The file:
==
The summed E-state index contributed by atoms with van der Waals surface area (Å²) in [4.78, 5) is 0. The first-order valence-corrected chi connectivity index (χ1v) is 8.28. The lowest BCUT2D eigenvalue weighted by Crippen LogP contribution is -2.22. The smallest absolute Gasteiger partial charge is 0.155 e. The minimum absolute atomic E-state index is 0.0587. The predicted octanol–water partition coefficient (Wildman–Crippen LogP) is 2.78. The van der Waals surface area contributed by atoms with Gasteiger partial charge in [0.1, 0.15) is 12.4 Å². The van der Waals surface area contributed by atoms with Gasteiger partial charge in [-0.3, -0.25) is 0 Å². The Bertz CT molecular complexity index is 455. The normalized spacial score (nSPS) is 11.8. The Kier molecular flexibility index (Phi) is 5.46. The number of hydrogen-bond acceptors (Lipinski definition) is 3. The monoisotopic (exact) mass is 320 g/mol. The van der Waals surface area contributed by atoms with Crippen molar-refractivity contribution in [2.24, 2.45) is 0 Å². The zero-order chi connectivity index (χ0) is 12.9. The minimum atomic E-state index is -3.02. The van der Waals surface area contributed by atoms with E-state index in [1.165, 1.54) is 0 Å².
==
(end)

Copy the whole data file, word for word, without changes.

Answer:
The summed E-state index contributed by atoms with van der Waals surface area (Å²) in [4.78, 5) is 0. The first-order valence-corrected chi connectivity index (χ1v) is 8.28. The lowest BCUT2D eigenvalue weighted by Crippen LogP contribution is -2.22. The smallest absolute Gasteiger partial charge is 0.155 e. The minimum absolute atomic E-state index is 0.0587. The predicted octanol–water partition coefficient (Wildman–Crippen LogP) is 2.78. The van der Waals surface area contributed by atoms with Gasteiger partial charge in [0.1, 0.15) is 12.4 Å². The van der Waals surface area contributed by atoms with Gasteiger partial charge in [-0.3, -0.25) is 0 Å². The Bertz CT molecular complexity index is 455. The normalized spacial score (nSPS) is 11.8. The Kier molecular flexibility index (Phi) is 5.46. The number of hydrogen-bond acceptors (Lipinski definition) is 3. The monoisotopic (exact) mass is 320 g/mol. The van der Waals surface area contributed by atoms with Crippen molar-refractivity contribution in [2.24, 2.45) is 0 Å². The zero-order chi connectivity index (χ0) is 12.9. The minimum atomic E-state index is -3.02. The van der Waals surface area contributed by atoms with E-state index in [1.165, 1.54) is 0 Å².